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SQL Server 2000 Clustering Jeff Dalton Extreme Logic January 8, 2003 Agenda Why Cluster Cluster Concepts Windows 2000 Cluster Technology SQL Server 2000 Cluster Technology Failover Cluster in Action Best Practices and Resources Improve Operational Excellence

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sql server 2000 clustering

SQL Server 2000 Clustering

Jeff Dalton

Extreme Logic

January 8, 2003

agenda
Agenda
  • Why Cluster
  • Cluster Concepts
  • Windows 2000 Cluster Technology
  • SQL Server 2000 Cluster Technology
  • Failover Cluster in Action
  • Best Practices and Resources
improve operational excellence
Improve Operational Excellence
  • How much downtime can my company afford without losing productivity, profits, sales, etc.?
  • The goal of a highly available system is to provide continuous use of critical data and applications regardless of planned and unplanned interruption
  • Infamous “Five 9s”
  • How available is available and how much will it cost?
    • Knowing the business need will help determine technology costs
    • The more you need, the more you will need to spend
clusters defined
Clusters Defined
  • A cluster is a group of independent computers (nodes) that work together to run a common set of applications and provide the image of a single system (virtual server) to the client and application. The computers are physically connected by cables and programmatically connected by cluster software
  • Two different cluster models in the industry:
    • Shared Nothing (the Microsoft Way)
      • Only one node can own and access a single hardware resource at any time
    • Shared Device
      • Any node can access any hardware resource in the cluster as the Distributed Lock Manager (DLM) arbitrates access
windows 2000 clustering technologies
Windows 2000 Clustering Technologies
  • Server Cluster
    • Intended primarily as a high availability technology to provide failover support for applications such as databases (SQL Server 2000), messaging systems and file/print services
    • 2-node FAILOVER CLUSTERS in Advanced Server and 4-node in Datacenter Server
    • Primary focus of our talk !
  • Network Load Balancing (NLB) Cluster
    • Load balances incoming IP traffic across clusters of up to 32 nodes
    • Enhances both availability and scalability of Internet server-based programs such as Web Servers
benefits of windows 2000 clustering
Benefits of Windows 2000 Clustering
  • High Availability (think Server Cluster)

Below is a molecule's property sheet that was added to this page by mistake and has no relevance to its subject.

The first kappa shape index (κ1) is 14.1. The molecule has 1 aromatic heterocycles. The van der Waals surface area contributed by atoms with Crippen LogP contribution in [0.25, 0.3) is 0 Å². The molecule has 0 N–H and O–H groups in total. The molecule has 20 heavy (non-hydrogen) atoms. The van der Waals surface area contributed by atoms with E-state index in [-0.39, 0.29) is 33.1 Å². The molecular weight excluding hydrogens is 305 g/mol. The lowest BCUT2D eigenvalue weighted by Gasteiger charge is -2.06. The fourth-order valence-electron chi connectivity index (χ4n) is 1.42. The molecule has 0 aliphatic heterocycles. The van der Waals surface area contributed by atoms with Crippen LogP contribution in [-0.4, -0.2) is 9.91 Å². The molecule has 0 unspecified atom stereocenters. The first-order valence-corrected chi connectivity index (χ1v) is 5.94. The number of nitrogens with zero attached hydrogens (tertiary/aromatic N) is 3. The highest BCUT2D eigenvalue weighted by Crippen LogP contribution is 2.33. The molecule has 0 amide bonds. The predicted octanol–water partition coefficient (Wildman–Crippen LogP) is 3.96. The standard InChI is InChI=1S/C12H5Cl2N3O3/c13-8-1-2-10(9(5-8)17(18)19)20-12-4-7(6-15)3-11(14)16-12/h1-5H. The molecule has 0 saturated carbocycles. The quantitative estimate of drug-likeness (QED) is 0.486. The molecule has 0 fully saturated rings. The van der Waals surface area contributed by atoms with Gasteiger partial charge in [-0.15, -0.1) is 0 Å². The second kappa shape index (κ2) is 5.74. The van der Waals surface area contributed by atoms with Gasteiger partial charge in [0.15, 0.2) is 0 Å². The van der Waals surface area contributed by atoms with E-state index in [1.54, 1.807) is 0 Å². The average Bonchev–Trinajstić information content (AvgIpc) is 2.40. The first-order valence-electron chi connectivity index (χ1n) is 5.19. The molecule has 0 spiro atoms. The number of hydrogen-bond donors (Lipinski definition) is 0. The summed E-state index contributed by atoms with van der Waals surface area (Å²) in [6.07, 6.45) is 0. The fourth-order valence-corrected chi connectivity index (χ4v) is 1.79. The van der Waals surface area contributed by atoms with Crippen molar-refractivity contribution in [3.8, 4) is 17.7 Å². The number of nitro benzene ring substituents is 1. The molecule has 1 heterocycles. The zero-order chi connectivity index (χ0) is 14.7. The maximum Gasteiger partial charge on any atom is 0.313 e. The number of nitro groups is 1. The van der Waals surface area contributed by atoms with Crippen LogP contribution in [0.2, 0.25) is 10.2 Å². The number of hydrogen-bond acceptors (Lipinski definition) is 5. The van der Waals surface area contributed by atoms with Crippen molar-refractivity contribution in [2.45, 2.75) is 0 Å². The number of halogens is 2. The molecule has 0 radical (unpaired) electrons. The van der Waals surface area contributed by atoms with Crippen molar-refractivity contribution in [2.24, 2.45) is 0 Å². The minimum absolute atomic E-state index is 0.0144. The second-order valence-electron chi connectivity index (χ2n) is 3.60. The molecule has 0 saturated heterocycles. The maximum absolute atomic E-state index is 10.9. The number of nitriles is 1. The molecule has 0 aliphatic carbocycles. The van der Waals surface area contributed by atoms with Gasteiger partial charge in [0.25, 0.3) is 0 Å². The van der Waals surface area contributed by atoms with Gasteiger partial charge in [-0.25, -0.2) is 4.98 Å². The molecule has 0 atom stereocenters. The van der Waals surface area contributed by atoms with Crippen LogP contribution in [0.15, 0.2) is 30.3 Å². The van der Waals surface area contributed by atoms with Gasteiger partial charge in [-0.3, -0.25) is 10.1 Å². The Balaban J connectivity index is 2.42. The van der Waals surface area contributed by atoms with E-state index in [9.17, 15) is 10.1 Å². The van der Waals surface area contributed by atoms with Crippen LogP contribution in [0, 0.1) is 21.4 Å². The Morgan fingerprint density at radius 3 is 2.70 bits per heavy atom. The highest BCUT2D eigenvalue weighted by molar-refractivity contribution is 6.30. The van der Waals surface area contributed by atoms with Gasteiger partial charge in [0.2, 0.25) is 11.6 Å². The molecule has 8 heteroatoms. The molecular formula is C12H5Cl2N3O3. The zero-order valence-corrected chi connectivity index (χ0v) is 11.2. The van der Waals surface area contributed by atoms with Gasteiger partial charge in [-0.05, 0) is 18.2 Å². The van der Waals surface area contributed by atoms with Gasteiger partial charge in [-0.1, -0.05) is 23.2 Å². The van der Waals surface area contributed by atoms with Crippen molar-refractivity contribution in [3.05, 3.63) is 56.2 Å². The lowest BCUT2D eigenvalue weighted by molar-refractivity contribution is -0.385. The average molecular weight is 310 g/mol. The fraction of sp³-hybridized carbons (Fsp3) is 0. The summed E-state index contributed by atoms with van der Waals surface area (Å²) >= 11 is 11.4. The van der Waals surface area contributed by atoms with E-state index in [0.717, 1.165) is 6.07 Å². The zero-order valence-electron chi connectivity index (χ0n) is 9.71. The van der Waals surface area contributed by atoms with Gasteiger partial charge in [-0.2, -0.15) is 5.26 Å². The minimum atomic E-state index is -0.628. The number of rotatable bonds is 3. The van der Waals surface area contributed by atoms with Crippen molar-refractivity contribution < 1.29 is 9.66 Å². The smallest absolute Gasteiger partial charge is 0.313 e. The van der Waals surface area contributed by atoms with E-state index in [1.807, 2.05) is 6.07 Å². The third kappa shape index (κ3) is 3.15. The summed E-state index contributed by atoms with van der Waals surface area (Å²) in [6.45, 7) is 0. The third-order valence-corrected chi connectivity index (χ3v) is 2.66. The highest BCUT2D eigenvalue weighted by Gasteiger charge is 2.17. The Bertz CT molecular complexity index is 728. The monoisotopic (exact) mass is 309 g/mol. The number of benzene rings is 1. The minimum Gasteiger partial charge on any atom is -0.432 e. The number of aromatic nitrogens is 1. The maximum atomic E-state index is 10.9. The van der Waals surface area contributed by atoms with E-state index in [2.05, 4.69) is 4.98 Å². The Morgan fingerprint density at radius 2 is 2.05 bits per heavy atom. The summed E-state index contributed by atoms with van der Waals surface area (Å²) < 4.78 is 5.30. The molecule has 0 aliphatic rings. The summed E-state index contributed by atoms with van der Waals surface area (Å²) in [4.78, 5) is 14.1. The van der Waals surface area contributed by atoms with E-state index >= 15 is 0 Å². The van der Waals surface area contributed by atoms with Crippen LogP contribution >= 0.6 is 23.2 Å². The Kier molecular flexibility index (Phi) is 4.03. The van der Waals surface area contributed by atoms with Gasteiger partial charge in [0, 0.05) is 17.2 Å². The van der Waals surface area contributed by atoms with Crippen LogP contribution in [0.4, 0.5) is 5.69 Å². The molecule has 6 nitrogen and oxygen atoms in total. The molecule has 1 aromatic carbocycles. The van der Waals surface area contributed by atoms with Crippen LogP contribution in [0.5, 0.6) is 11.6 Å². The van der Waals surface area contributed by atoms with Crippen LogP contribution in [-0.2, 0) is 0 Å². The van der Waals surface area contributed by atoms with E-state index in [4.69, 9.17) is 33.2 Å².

• Designed to avoid Single Point of Failure (SPoF)
    • Ability of an application to continue operation with loss of single component
    • Ownership of resources automatically transferred to surviving server; users experience only a momentary pause in service
  • Scalability (think NLB Cluster)
    • Ability of an application to grow in size as user demand increases by adding additional processors and/or nodes
    • Scale Up and Scale Out
  • Manageability
    • Cluster Administrator
    • Single Point of Control (can be remote)
    • Cluster appears as a single-system image
server cluster logical view
Server ClusterLogical View

Client PCs

Virtual Server

Server B

Server A

Heartbeat

Common Disk Array

network load balancing cluster logical view
No single point of failure

No performance bottleneck

No additional hardware needed

Grow incrementally as demand increases

Up to 32 nodes in a cluster

NLB Host

NLB Host

NLB Host

NLB Host

NLB Host

Network Load Balancing ClusterLogical View

Internet/

intranet

NLB Virtual

IP Address

server cluster terminology
Server Cluster Terminology
  • Node
    • Individual computers that comprise a cluster
    • 2 in Windows AS, 4 in Windows DCS
  • Heartbeat
    • Private Network between nodes in the cluster to check if node is alive
  • External Networking
    • At least one public network so that outside world can connect to the cluster
  • Resource
    • Managed Hardware or Software components (Disks, IP addresses, applications, databases)
  • Resource Group
    • Resource Group is the collection of logically related cluster resources that are treated as a unit during node operations
server cluster terminology 2
Server Cluster Terminology 2
  • Common “Shared Nothing” Disk Array
    • Collection of physical disks (SCSI RAID or Fibre Channel) that will be accessed by the cluster
    • Only one node can own a given resource at any given time
  • Virtual Server (Key Concept!!!!)
    • The outside world sees the Virtual Server (server name and IP address) as a single image system of the multiple nodes
  • Quorum Resource/Drive
    • Special and Required Common Resource - physical disk in the common cluster disk array that plays a critical role in cluster operations (form/join)
  • Failover/Failback
    • Act of moving from failed node(s) to surviving node(s) and back again (if needed)
sqlserver 2000 failover clustering
SQLServer 2000 Failover Clustering
  • Feature of SQL Server 2000 Enterprise Edition
  • Automatic Failover and “Quick Restart”
    • Not a scalability solution